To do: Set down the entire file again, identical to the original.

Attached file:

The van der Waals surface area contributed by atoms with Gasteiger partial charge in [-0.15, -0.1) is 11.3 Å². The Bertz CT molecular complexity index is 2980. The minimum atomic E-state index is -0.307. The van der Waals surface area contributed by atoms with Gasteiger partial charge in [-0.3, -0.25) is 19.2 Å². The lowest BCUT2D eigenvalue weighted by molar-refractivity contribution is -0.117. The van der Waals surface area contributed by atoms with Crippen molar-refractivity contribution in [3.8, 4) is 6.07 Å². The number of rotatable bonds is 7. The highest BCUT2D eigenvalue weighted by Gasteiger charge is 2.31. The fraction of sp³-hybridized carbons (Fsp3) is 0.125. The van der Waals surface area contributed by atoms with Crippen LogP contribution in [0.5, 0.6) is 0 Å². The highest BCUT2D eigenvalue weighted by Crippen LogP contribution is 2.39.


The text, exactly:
The van der Waals surface area contributed by atoms with Gasteiger partial charge in [-0.15, -0.1) is 11.3 Å². The Bertz CT molecular complexity index is 2980. The minimum atomic E-state index is -0.307. The van der Waals surface area contributed by atoms with Gasteiger partial charge in [-0.3, -0.25) is 19.2 Å². The lowest BCUT2D eigenvalue weighted by molar-refractivity contribution is -0.117. The van der Waals surface area contributed by atoms with Crippen molar-refractivity contribution in [3.8, 4) is 6.07 Å². The number of rotatable bonds is 7. The highest BCUT2D eigenvalue weighted by Gasteiger charge is 2.31. The fraction of sp³-hybridized carbons (Fsp3) is 0.125. The van der Waals surface area contributed by atoms with Crippen LogP contribution in [0.5, 0.6) is 0 Å². The highest BCUT2D eigenvalue weighted by Crippen LogP contribution is 2.39.